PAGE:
A Rare Account of a Career-Ending Divorce Case [Divorce]. Crawford v. Crawford and Dilke. The Crawford Divorce Case (Second Edition.) Containing Important Facts Disclosed Since the Trial. Illustrated with Portraits. London: F. Henning, 1886.  pp. Woodcut portrait frontispiece and a few small portrait vignettes. Octavo (7-1/4" x 4-3/4"). Recent stiff wrappers, edgeworn and lightly rubbed original pictorial front and rear wrappers laid down, loss to text of rear wrapper, which has a publisher advertisement, at upper and lower left corners. Light toning to interior, light foxing to margins in a few places, slight creasing to a few leaves, occasional underlining, brief notes to margins and manuscript page numbers in pencil, manuscript table of contents tipped onto inner rear wrapper. Rare. $650. * Second edition. The Crawford divorce case concerned a series of affairs carried on by Sir Charles Dilke [1843-1911], an MP and prominent member of the Liberal Party. In addition to an affair with Ellen Smith, wife of a Liberal politician and the mother-in-law of Dilke's brother, he was accused of seducing Smith's nineteen-year-old daughter Virginia and continuing the affair after she was married. Virginia's husband, Donald Crawford, sued for divorce with Dilke as a party to the suit. This trial resulted in a decree nisi for the Crawfords but an unclear verdict on Dilke's responsibility for the affair. Dilke sought to reopen the case in order to clear his name, with devastating consequences--he was humiliated in court and the flood of subsequent accusations of adultery ended his political career. Our account, sympathetic to Dilke, appears to have gone through at least five editions with the fifth appearing in 1887. OCLC and Library Hub locate 5 physical copies of all editions worldwide and no physical copies of the second edition; we located 1 at the University of Minnesota Law School.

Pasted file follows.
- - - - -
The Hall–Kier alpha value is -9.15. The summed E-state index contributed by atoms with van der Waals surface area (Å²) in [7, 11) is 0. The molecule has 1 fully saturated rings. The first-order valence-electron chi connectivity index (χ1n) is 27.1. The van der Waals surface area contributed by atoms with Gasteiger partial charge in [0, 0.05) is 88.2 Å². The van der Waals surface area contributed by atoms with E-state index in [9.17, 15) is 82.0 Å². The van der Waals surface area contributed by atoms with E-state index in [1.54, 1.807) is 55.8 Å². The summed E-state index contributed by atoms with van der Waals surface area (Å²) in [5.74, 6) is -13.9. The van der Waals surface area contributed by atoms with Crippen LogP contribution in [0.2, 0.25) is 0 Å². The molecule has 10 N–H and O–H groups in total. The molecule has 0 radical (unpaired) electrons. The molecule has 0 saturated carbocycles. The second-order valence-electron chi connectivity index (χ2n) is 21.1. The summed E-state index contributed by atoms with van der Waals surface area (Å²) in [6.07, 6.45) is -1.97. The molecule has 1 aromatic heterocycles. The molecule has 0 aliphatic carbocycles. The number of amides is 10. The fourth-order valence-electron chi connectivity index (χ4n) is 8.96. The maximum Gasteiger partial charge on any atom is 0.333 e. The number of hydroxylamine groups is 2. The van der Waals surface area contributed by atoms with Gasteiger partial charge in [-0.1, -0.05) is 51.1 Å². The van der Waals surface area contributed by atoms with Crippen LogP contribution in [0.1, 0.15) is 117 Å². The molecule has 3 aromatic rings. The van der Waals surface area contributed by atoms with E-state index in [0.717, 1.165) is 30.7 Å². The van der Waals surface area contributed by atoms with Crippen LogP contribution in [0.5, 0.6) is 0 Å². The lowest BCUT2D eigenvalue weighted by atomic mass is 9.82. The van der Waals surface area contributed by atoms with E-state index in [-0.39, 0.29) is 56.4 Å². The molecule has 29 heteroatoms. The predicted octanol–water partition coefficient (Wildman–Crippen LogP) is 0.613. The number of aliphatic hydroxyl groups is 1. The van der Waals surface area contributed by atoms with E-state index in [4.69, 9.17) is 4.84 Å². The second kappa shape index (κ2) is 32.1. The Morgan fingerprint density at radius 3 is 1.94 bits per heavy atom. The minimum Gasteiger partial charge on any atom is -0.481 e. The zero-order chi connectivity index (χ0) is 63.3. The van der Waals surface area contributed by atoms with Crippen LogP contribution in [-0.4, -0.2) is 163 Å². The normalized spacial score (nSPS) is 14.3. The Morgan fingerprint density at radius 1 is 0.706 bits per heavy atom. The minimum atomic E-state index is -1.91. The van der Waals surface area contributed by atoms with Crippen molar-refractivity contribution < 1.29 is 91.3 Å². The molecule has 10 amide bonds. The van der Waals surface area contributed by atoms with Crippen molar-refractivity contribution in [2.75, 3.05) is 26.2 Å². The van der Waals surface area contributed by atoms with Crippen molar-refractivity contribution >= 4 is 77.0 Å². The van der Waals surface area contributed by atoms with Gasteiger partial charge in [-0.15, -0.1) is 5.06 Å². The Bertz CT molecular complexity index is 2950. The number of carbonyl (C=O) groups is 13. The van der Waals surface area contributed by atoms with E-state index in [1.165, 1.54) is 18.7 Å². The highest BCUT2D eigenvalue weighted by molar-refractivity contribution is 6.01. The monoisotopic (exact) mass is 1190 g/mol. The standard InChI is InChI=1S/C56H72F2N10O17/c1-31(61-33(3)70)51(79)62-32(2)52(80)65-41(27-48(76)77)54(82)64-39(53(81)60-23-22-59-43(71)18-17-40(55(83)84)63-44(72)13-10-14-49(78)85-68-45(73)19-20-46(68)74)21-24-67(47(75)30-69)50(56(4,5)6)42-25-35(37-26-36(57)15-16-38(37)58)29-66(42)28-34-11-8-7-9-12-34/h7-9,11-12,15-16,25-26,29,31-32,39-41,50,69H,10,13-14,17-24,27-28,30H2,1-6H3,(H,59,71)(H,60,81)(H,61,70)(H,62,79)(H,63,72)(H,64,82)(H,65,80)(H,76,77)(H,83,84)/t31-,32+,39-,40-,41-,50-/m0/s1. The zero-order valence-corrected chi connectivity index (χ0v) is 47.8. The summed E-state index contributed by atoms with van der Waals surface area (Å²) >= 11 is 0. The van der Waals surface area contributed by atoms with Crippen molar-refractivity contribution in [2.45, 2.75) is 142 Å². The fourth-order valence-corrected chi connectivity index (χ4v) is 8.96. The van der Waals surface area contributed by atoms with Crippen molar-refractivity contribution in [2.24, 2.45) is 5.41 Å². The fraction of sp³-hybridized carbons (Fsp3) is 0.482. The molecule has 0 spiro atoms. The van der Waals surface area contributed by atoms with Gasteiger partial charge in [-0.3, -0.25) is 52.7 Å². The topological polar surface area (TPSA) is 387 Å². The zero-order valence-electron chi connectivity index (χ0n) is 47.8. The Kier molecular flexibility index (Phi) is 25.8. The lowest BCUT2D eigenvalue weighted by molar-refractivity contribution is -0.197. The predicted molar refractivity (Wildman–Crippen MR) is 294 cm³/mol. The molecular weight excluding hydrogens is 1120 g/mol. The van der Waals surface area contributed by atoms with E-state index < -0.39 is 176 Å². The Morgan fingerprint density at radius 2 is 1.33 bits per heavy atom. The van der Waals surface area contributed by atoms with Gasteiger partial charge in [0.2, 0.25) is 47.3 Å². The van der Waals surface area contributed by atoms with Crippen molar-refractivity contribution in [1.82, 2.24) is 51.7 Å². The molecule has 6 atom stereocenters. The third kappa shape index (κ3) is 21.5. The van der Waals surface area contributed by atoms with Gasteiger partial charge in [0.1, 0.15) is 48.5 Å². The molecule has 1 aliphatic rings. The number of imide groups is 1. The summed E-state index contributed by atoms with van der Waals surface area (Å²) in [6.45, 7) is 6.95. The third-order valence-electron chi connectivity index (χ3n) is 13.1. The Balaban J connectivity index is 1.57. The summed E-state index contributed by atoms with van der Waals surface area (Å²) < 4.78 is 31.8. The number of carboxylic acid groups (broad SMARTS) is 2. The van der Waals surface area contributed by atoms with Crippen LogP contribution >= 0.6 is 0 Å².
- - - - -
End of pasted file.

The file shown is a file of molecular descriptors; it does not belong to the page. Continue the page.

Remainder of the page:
Book number 73775